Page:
Kellie Pickler show to aid PATH to the Cure
HUNTINGTON -- Country music singer Kellie Pickler will perform Sunday, Sept. 29, at the Big Sandy Superstore Arena with all of the profits from the event going to PATH to the Cure.
The benefit concert will follow the third annual PATH to the Cure 5K Run/Walk, which will begin at 2 p.m. Sept. 29 in downtown Huntington and end at the arena, organizers said Tuesday during a news conference.
All PATH to the Cure runners and walkers will get free admission to the concert, which is tentatively scheduled to begin at 4:30 p.m. Tickets will be $27 for those not participating in the run/walk and will go on sale at 10 a.m. Friday, Aug. 2, at www.ticketmaster.com or by calling 1-800-745-3000.
Path to the Cure started in 2011 as a way to raise awareness and money for the fight against breast cancer in the Tri-State. Eighty percent of the proceeds from the run/walk pays for mammograms at the St. Mary's Breast Center for women and men who are uninsured or under-insured. The remaining 20 percent goes toward the Paul Ambrose Trail for Health.
Julie Neal, one of the founders of Path to the Cure, said the idea for the local fundraiser was born when she and a few friends signed up for a 60-mile walk for breast cancer awareness in 2008 in Washington, D.C.
"When we did that walk, I kept telling my friends, 'Something like this would be great in Huntington,'" Neal said. In 2010, Neal and her friends approached St. Mary's Medical Center about helping put on a 5K run and walk to benefit breast cancer awareness and PATH. More than 1,600 people participated in last year's Path to the Cure 5K.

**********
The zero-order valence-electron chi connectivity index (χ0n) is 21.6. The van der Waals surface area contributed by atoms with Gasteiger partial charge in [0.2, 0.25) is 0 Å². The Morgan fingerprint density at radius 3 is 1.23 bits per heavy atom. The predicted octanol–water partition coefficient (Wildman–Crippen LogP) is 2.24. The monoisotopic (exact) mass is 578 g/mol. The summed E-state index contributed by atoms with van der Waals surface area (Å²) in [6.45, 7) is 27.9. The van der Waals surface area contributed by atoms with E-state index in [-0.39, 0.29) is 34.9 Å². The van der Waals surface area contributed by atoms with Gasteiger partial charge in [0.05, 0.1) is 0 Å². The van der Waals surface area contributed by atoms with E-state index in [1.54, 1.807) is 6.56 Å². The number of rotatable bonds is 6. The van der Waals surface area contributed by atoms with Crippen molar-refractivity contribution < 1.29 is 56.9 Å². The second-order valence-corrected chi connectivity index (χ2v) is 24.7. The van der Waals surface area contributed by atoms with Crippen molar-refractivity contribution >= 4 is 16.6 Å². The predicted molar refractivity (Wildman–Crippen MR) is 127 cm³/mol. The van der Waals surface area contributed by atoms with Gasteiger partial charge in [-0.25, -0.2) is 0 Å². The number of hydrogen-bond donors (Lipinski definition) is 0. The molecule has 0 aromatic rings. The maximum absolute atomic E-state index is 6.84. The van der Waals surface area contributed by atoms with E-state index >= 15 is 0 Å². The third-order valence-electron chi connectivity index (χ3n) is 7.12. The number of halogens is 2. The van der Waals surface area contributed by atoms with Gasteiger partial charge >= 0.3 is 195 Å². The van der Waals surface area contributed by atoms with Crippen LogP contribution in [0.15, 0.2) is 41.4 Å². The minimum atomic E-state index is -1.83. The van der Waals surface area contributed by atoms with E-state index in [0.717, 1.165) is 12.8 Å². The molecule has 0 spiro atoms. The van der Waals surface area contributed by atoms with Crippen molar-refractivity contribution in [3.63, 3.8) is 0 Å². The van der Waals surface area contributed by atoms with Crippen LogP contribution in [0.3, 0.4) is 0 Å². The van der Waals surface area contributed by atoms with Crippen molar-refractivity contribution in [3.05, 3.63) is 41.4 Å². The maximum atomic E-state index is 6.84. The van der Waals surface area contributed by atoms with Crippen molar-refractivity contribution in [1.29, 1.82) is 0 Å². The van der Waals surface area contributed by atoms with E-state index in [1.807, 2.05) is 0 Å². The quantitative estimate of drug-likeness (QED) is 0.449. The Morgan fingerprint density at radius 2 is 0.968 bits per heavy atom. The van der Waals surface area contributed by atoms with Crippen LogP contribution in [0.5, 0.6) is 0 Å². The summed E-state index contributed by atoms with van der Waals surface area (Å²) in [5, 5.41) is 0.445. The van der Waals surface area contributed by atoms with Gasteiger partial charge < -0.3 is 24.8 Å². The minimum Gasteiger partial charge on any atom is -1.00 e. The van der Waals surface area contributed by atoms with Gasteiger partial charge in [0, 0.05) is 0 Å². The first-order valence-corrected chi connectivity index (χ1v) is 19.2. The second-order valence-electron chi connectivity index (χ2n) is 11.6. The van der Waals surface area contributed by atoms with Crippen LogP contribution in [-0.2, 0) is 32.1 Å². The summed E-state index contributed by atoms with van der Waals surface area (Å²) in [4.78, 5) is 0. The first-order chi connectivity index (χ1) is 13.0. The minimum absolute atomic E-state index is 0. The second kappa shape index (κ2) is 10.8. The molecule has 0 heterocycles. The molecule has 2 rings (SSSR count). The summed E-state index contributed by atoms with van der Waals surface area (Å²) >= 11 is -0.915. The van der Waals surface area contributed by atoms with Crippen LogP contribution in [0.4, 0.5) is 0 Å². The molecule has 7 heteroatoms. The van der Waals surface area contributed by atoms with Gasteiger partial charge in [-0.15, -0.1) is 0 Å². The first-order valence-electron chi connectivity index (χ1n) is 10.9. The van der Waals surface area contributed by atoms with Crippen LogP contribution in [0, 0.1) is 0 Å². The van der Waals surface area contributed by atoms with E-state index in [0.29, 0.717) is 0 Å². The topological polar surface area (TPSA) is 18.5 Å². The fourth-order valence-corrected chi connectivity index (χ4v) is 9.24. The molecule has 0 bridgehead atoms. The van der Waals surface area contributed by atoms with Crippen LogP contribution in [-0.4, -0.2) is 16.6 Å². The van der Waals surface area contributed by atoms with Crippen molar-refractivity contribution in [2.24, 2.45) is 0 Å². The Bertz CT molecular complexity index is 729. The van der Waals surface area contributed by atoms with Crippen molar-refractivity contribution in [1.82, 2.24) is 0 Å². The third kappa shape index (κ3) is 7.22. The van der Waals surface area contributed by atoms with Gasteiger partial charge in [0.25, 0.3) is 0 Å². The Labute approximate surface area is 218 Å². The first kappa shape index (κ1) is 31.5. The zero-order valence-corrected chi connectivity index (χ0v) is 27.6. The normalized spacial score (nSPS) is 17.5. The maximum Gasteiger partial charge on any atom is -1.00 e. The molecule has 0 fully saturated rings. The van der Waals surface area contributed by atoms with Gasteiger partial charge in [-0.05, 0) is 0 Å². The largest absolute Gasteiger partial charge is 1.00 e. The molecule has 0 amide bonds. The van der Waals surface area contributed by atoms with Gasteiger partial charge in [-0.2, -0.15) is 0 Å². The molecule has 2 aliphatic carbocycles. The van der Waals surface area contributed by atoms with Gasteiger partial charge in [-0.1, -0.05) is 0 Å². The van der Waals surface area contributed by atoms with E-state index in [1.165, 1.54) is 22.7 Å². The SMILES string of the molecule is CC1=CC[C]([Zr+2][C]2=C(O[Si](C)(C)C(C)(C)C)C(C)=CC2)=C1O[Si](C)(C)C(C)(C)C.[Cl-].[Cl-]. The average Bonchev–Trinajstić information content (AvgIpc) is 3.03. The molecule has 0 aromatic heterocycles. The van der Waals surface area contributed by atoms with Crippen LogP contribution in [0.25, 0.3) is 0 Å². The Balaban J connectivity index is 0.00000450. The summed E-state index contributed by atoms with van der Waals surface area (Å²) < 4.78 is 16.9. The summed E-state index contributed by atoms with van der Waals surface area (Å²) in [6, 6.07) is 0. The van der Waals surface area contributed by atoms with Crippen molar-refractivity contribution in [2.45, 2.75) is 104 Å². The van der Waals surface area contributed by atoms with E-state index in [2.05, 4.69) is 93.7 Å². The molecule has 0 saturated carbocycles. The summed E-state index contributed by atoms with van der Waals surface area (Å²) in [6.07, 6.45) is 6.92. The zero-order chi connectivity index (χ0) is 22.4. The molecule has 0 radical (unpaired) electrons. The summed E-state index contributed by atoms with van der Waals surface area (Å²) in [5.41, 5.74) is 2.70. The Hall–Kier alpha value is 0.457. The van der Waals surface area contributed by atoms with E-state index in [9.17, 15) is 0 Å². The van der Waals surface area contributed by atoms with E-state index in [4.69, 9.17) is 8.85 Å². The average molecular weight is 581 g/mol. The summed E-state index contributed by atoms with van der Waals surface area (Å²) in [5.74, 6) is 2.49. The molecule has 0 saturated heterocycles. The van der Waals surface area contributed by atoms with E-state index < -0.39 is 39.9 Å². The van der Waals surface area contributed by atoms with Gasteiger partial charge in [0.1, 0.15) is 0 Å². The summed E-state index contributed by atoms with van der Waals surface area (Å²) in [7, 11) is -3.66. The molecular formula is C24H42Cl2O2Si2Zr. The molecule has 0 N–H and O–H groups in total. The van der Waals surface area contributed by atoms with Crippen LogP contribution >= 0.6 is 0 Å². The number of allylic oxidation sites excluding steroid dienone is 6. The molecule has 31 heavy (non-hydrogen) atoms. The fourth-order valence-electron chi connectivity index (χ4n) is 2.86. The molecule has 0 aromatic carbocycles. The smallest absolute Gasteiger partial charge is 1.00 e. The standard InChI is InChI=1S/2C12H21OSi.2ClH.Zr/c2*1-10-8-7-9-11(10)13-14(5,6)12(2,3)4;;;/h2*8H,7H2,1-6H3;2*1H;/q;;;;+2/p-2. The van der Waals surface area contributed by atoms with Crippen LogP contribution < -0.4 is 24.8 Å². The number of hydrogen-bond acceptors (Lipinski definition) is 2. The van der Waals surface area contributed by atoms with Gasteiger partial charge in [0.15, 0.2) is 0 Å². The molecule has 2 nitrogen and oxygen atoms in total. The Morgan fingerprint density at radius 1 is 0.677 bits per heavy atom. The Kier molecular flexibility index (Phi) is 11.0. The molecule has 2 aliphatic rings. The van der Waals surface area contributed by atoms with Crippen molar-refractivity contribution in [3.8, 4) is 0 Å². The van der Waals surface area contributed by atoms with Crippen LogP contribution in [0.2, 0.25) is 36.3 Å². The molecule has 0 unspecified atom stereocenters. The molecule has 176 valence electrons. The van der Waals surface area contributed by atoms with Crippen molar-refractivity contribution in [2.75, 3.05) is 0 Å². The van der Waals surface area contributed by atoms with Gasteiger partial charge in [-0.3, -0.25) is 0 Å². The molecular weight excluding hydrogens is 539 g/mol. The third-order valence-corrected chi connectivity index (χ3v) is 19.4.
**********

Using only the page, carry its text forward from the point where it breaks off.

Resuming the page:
"It's really not about the numbers or the run," Neal said. "It's about coming together as a community and experiencing the sense that you're helping others.
"Taking it to this level is really big. It shows that we take care of our own."
Anne Hammack, clinical manager of the St. Mary's Breast Center, said PATH to the Cure has greatly enhanced the center's ability to financially assist women and even men who need a mammogram but have no insurance or are under-insured.
"Our Pink Ribbon Fund has received so much money from Path to the Cure that we're not just paying for screening mammograms," Hammack said. "We're also funding diagnostic mammograms for a patient who might have a lump or other problem."
All of the proceeds from the benefit concert after expenses will go toward PATH to the Cure, said Brian Sipe, general manager of the Big Sandy Superstore Arena. The arena is teaming up with Clear Channel Communications to put on the concert. The arena secured the date with Pickler, while Clear Channel is seeking sponsors in hopes that the sponsorship money will pay for expenses -- including Pickler's fee -- so more money can go to Path to the Cure, Sipe said. Thus far, Big Sandy Superstores and City National Bank have signed on as sponsors, he said.
Pickler gained stardom after finishing in sixth place during the fifth season of "American Idol." She has since released three albums, including hits such as "Red High Heels" and "I Wonder." Most recently, the 26-year-old singer won season 16 of the ABC reality dance competition, "Dancing With the Stars!"
Pickler also made headlines last year when she shaved her head to support a friend who was diagnosed with breast cancer.
Follow H-D reporter Bryan Chambers on Facebook or Twitter @BryanChambersHD.
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